Camera Review: Panasonic Lumix G85
February 28, 2017
The Panasonic Lumix G85 is a nicely proportioned mid-range mirrorless camera that delivers some surprising video results.
Announced at Photokina, the G85 was undoubtedly overshadowed by the news of the forthcoming GH5. But Panasonic’s latest Lumix packs a potent feature set for both still and video shooters that shouldn’t be overlooked as the GH5 hype bubble inflates. We paired with N.J. photographer and director David Patiño to take the G85 for a spin.
While the G85 uses a relatively low-resolution 16-megapixel Micro Four Thirds-sized sensor, there’s no optical low pass filter, so you can squeeze out more sharpness. The ISO range of 200-6400 can be pushed to a low of ISO 100 and a high of 25,600.
The G85 employs an in-body 5-axis image stabilizer and when paired with select Panasonic lenses, can support the company’s Dual Image Stabilization technology to deliver up to 5 stops of image correction.
The camera uses a contrast detect AF system with 49 AF points. Mechanical shutter speeds reach 1/4000 sec. and there’s an option to use an electronic shutter to reach 1/16,000.
Like all of Panasonic’s recent introductions, the G85 records 4K video (3840 x 2160) at 30p or full HD at 60p in camera. It offers three 4K Photo modes to isolate 8-megapixel still frames from video. There’s also Post Focus, which records a series of 8-megapixel images, each with a different AF point selected. You can then choose the best image in camera simply by touching an area you want in focus or you can download the entire series to your computer.
Panasonic has always embraced a more utilitarian esthetic for its mirrorless cameras, eschewing the analogue-inspired designs of its competitors for a more functional and ergonomic body. “It’s like a mini DSLR,” Patiño observes approvingly. It works for us. The G85 has a prominent hand grip that’s very comfortable to hold. The exterior controls are well placed and there are multiple customizable function buttons that let you personalize the camera to your needs.
You compose your scene through a swiveling, 3-inch touch screen display or a 2.36 million dot EVF. While it’s a fairly high-res display, it’s not super bright.
Despite its weather sealing, the G85 is fairly light at 1.1 pounds—on par with the weather-sealed Olympus E-M5 Mark II but heavier than Fuji’s X-T10. Though the G85 has roughly the same dimensions as the Olympus E-M1 Mark II, it feels less substantial.
The G85 features a revamped shutter mechanism to dampen its vibration—the better to coax out even more sharpness from the filter-less sensor. The mechanical shutter is extremely quiet and images don’t appear to suffer from motion-induced blur (a problem that reportedly beset this camera’s predecessor).
The G85 may not have the resolution of comparably priced DSLRs, but JPEG image quality didn’t leave us wanting. However, Patiño says he was a bit disappointed in the camera’s ISO capabilities. Noise is visible in JPEGs from ISO 2500 and at ISO 6400, RAW noise was fairly tricky to purge without losing details.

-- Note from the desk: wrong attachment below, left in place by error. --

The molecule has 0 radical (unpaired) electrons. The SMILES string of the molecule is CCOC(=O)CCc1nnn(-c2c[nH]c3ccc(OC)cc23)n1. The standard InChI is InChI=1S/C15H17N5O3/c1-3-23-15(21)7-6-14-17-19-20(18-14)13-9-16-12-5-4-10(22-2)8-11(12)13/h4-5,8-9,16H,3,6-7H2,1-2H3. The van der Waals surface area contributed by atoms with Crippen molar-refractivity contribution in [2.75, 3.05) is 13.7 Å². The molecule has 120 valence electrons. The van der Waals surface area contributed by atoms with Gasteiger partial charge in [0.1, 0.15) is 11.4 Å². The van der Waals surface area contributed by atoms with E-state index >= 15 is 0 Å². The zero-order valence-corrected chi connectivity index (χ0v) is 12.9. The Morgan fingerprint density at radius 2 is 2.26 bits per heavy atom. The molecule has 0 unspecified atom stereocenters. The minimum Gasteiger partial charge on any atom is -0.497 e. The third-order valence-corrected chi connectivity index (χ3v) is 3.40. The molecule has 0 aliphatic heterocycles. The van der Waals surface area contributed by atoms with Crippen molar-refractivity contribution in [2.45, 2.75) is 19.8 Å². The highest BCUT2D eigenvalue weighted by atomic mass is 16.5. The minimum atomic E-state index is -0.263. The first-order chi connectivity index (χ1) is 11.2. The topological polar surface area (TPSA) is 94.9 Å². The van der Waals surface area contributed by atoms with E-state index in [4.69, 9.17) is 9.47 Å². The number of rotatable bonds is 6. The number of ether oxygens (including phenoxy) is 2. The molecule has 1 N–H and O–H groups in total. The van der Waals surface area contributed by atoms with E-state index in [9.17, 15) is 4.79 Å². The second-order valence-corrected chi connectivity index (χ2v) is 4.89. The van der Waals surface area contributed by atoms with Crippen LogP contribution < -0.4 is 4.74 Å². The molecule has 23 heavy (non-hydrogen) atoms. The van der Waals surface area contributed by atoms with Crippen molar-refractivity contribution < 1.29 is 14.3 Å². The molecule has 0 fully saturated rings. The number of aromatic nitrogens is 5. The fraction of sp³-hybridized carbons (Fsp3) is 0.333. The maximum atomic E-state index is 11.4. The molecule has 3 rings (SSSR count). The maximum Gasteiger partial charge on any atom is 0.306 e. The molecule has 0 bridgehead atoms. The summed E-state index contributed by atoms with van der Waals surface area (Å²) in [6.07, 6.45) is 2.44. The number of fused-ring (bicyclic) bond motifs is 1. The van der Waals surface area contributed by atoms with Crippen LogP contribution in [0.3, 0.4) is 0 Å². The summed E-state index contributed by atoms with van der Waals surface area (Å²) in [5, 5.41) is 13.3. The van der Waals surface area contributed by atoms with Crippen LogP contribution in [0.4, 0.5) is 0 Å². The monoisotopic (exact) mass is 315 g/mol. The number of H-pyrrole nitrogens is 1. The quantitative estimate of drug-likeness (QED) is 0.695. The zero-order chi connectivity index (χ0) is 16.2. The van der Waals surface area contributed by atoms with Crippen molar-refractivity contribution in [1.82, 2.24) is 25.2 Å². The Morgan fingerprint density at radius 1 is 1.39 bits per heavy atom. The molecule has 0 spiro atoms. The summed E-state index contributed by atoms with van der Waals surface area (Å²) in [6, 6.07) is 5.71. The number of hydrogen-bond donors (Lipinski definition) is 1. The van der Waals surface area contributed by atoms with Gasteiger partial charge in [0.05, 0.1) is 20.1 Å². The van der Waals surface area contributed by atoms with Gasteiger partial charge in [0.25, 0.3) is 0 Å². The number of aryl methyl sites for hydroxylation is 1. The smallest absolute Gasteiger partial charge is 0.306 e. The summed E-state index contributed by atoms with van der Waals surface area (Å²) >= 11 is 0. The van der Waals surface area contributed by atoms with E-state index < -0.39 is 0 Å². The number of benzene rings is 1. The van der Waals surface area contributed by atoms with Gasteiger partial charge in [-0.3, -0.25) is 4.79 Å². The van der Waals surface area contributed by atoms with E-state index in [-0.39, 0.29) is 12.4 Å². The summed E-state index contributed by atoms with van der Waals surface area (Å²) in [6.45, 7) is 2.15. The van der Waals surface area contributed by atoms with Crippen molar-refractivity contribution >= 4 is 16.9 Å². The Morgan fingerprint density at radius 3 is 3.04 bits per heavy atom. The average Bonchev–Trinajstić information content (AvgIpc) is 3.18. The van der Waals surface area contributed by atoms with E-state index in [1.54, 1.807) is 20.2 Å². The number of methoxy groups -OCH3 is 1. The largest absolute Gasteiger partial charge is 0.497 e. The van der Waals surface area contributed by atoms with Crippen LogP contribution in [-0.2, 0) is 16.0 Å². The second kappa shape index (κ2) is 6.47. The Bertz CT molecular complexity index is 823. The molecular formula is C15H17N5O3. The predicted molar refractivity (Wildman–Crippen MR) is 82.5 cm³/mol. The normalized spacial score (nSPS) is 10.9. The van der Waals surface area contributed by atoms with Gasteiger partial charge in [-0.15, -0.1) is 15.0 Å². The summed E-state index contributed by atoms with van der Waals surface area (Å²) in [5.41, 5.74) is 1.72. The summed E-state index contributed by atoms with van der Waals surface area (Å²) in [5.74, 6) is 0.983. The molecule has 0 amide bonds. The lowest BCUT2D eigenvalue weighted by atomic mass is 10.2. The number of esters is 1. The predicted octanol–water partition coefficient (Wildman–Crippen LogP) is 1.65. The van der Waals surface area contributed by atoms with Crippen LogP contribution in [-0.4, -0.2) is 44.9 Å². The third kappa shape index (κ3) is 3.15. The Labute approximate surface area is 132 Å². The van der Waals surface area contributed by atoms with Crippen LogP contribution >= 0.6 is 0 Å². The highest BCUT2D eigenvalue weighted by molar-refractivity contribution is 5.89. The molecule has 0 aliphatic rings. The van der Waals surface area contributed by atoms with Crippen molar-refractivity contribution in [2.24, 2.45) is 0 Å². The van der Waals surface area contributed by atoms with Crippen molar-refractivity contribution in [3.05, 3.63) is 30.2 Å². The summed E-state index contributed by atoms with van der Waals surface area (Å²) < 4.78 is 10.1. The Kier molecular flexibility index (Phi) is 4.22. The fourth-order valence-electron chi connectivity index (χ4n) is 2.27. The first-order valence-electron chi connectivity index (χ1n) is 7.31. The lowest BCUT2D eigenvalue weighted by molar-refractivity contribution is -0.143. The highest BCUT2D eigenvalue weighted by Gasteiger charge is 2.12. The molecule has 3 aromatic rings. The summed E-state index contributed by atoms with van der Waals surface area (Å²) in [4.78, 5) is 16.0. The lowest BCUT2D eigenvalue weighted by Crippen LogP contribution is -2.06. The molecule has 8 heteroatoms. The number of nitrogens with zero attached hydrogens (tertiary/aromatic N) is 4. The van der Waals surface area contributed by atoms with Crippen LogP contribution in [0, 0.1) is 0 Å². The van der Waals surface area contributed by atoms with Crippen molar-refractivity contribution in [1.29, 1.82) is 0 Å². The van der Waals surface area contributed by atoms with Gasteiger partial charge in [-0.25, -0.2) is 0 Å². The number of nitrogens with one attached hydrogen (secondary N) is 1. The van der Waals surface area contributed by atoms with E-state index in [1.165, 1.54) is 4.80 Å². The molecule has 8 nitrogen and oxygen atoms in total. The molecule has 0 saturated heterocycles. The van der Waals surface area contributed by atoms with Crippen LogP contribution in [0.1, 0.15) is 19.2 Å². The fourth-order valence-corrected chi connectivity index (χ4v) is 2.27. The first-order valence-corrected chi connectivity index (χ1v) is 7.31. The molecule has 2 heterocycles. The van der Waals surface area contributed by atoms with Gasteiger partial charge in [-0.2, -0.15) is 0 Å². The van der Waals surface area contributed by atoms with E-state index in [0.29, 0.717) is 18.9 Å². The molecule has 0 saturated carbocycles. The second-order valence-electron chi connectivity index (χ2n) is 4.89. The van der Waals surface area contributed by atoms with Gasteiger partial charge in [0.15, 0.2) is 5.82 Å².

Where Patiño was pleasantly surprised was the camera’s video quality. He used it to film a live performance in a music studio in fairly low ambient light at ISO 1600. The footage was excellent and could be cut in with the Sony a7R IIs that were also in the shoot. Panasonic has two video-friendly picture profiles, CineEV and CineD, to create a flatter image for post-process color grading. Unfortunately, there’s no headphone jack, though there is a mic jack.
The G85 acquires focus ridiculously fast, particularly when it comes to switching between objects in the foreground and background in AF-S mode. Focusing is also very accurate in low-light conditions. The camera is rated to an excellent -4 EV. The G85 can hit 6 fps with continuous AF engaged and 9 fps with focus fixed on the first frame, clocking in slower than Sony’s a6300 but on par with Canon’s 80D and a bit speedier than Nikon’s D7200.
We found focus tracking to be a bit more hit-and-miss than we were expecting given the speed of focus acquisition in single point. Shooting a youth basketball game, we alternated between face detection tracking and just tracking and had much better luck with the latter.
For all its speed in focusing, Patiño says the G85 was very slow to start video recording with delays of up to 7 or 8 seconds after hitting the record button.
The G85 has a CIPA-rated battery life of 320 shots, which is fairly meager by mirrorless standards. Patiño says the battery life was a major disappointment during video recording, where he was forced to power down the camera between takes to preserve battery life. Spares cost about $16 and are a must. There is an economy mode to boost battery life to 800 shots as well as an optional battery grip to prolong the camera’s endurance.
The G85 sits squarely in a price point that is brimming with some of the best mirrorless cameras on the market, including Sony’s a6300, Fuji’s X-T10, to say nothing of mid-range APS-C DSLRs like Canon’s 80D or Nikon’s D7200. The G85 shouldn’t be your first choice if continuous shooting is your priority (go for the a6300), or if you require low light capability (Nikon’s D7200 there) or higher still pixel counts (all of the above). Instead, the G85 distinguishes itself with excellent video quality, DSLR-like handling in a compact body and interesting features like 4K Photo and Post Focus.
PROS: Outstanding video quality; feature-rich; excellent design and ergonomics; blazing fast focus acquisition.
CONS: Poor battery life; limited ISO range; sluggish start to video recording.